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Contractors urged to stop asking site chefs for skills cards

Contractors are being told to stop turning away non-construction staff from sites if they don’t hold CSCS skills cards. The drive for blanket card-carrying on major sites has raised standards but created problems for non-construction related workers on jobs. Workers like chefs, vending machine installers and pest controllers can be refused entry to sites for not holding a CSCS card. CSCS Head of Communications Alan O’Neile said: “CSCS cards are intended for construction related occupations only. “Due to the wide range of skills required on construction projects, there are times when a worker arrives on site to perform a non-construction related activity, for example catering staff, delivering materials or cleaners. “These individuals do not require a CSCS card and CSCS has stopped issuing cards for these and many other non-construction related occupations.” But some construction sites still operate a 100% carded workforce policy. The policy is often reinforced in client’s prequalification documents or by head office insisting all workers and visitors to site should carry a CSCS card. O’Neile added: “The rigid enforcement of a 100% carded workforce results in legitimate, non-construction related, workers being refused entry to site as they do not hold a card. “This indicates a misunderstanding of the scheme and undermines the construction industry’s desire for a fully qualified (not carded) workforce. “We are not asking site managers to allow just anyone on site. If a worker is there to carry out a construction related activity then a card is required as proof of their training and qualifications. “If they are there to perform a non-construction related activity it becomes the responsibility of site managers to induct and escort these people to ensure they remain safe at all times when on [...]

By |June 24th, 2017|Categories: Uncategorized|0 Comments

Project Management – The Benefits of Good Time Management

Organisational Skills Let us now start with a look at the personal skills that a project manager should exhibit. He or she should be able to manage effectively. The starting point is always being able to manage oneself. If you can do this, you will be able to manage projects and programmes effectively. Managing yourself means exhibiting good time management. Good at time management shows that you are professional. If you are professional you will gain respect from your peers, your clients and your bosses. This leads to happy clients, happy bosses and your peer group responding in a positive manner. If you have respect and show that you deliver as required you become trusted. Being trusted to do the job is a great motivator. So how does that translate at a personal level? Good organisational skills, time management skills, being respected and trusted means that you develop more confidence, become less stressed and have more time to do the things that you want to concentrate on such as leisure pursuits, hobbies, family, friends and relationships. Being stressed is very common, but being organised can really help to reduce stress levels. Source: RICS Construction Project Management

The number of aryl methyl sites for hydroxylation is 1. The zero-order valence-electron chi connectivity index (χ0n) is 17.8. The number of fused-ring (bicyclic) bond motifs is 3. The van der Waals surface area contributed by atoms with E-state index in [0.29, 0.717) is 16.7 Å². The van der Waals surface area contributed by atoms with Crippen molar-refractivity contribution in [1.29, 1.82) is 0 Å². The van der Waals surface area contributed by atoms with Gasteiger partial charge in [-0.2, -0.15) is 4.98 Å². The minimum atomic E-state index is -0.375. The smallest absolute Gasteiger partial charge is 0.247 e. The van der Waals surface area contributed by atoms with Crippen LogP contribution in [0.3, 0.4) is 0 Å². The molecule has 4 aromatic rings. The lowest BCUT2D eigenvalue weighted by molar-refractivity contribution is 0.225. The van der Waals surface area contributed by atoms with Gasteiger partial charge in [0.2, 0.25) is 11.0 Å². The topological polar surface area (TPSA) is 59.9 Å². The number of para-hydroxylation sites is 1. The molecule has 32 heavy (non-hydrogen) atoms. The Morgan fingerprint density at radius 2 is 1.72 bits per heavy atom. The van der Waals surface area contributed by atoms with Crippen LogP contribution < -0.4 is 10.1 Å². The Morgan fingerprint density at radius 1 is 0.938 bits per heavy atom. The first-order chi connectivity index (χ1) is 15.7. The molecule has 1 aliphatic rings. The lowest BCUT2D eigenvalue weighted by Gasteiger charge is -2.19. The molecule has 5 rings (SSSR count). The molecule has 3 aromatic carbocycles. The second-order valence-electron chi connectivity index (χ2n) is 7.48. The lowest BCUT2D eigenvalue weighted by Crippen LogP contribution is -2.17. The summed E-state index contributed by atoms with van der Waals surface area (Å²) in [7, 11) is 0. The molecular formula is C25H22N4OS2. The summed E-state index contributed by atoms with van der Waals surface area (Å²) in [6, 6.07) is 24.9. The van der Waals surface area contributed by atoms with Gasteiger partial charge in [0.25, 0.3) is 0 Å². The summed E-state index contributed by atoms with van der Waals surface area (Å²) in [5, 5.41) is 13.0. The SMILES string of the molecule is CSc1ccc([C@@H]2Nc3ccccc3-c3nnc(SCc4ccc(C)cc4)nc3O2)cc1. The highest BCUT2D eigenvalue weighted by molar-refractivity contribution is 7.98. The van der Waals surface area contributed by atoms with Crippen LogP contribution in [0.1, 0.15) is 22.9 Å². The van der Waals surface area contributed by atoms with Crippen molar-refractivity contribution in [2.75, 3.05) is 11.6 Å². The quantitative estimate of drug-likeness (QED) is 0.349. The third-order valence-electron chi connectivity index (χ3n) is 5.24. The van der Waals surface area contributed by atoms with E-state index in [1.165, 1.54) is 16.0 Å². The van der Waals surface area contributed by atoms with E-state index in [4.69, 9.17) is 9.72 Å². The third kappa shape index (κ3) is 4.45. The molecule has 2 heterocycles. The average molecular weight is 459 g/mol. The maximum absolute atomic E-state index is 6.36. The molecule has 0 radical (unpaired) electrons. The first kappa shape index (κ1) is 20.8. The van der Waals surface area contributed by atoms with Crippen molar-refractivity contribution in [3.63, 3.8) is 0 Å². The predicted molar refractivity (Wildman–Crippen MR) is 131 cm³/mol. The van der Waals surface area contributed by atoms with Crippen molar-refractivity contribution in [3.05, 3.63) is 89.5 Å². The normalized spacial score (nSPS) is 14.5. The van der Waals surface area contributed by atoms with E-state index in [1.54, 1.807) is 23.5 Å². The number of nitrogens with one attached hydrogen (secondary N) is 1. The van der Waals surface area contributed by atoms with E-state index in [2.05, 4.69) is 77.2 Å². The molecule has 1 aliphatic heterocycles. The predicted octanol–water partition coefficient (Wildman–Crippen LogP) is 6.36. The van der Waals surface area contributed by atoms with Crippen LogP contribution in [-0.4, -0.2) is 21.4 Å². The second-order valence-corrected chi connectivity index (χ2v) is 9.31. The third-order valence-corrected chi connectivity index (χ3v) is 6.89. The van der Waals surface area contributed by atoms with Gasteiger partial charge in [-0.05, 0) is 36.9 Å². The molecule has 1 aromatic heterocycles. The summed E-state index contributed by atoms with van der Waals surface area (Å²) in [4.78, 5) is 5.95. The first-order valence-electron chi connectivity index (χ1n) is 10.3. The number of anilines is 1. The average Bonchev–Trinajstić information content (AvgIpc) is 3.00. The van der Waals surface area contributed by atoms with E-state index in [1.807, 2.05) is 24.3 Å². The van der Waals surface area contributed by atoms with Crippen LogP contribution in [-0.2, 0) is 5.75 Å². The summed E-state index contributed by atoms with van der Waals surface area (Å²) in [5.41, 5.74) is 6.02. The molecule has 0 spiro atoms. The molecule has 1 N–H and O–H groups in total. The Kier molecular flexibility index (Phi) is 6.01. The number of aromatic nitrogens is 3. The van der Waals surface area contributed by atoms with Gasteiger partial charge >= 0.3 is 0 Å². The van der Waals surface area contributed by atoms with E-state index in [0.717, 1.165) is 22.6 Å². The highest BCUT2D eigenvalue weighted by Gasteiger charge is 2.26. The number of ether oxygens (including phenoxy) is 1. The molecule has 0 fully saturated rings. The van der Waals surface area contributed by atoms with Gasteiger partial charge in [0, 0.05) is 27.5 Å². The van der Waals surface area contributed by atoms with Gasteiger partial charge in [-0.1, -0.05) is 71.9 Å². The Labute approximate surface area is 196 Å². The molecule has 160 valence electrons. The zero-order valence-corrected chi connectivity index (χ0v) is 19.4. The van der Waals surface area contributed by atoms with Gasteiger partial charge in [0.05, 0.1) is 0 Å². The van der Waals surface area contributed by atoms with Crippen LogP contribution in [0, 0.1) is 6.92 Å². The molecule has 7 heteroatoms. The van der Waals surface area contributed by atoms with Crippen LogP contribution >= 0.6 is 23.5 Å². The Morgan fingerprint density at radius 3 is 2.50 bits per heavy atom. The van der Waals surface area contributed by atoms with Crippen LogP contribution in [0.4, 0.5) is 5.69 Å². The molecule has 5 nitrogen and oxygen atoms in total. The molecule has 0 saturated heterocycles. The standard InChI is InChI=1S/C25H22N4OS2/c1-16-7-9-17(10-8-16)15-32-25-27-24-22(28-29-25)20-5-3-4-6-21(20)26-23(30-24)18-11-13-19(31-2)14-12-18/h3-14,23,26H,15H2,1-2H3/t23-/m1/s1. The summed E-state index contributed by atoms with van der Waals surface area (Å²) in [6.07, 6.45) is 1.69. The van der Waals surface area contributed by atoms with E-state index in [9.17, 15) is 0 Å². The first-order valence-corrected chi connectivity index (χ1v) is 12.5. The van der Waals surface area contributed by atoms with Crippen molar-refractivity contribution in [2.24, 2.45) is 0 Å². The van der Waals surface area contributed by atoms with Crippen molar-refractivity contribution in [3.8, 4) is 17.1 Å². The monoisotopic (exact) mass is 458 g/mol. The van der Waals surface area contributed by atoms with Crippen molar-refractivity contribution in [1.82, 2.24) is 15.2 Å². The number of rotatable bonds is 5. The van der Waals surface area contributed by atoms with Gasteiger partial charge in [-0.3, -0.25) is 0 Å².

By |November 13th, 2016|Categories: Uncategorized|0 Comments

Contractors slam architects for being “non commercial”

Only 31% of contractors are satisfied with the way they work with architects on projects. The damning figure in a Royal Institute of British Architects report highlights how unhappy contractors are with designers. Contractors attacked architects for a lack of “commercial understanding.” And the report warned: “The larger the project contract value, the more dissatisfied clients are.” One contractor complained of “too complex design and detailing, despite trying to get the architects to understand our commercial drivers, they were not able to temper the design.” Another added: “The architect was very focused on visualisations and not build-able details as that is what they thought the client required as this was the service they had provided previously. “This architect didn’t have the required technical detailing that suited the fast-paced programme” RIBA ambassador for collaboration Dale Sinclair described the results as “disappointing but no surprise”. He said: “Architects frequently work for contractors after they have been novated to the role on design and build projects. “As part of better conveying design status, novated architects need to disclose more detail on design risks with the contractor’s perspective in mind. “What aspects of the design are robust? Where is further design development required? What aspects of the design have still to be drawn? “Explaining the rules-of-thumb underpinning our work would communicate our designs better and allow the project team to make more considered decisions about cost and risk.” Source:

By |November 9th, 2016|Categories: Uncategorized|0 Comments

The Dangers of Selecting the Lowest Tender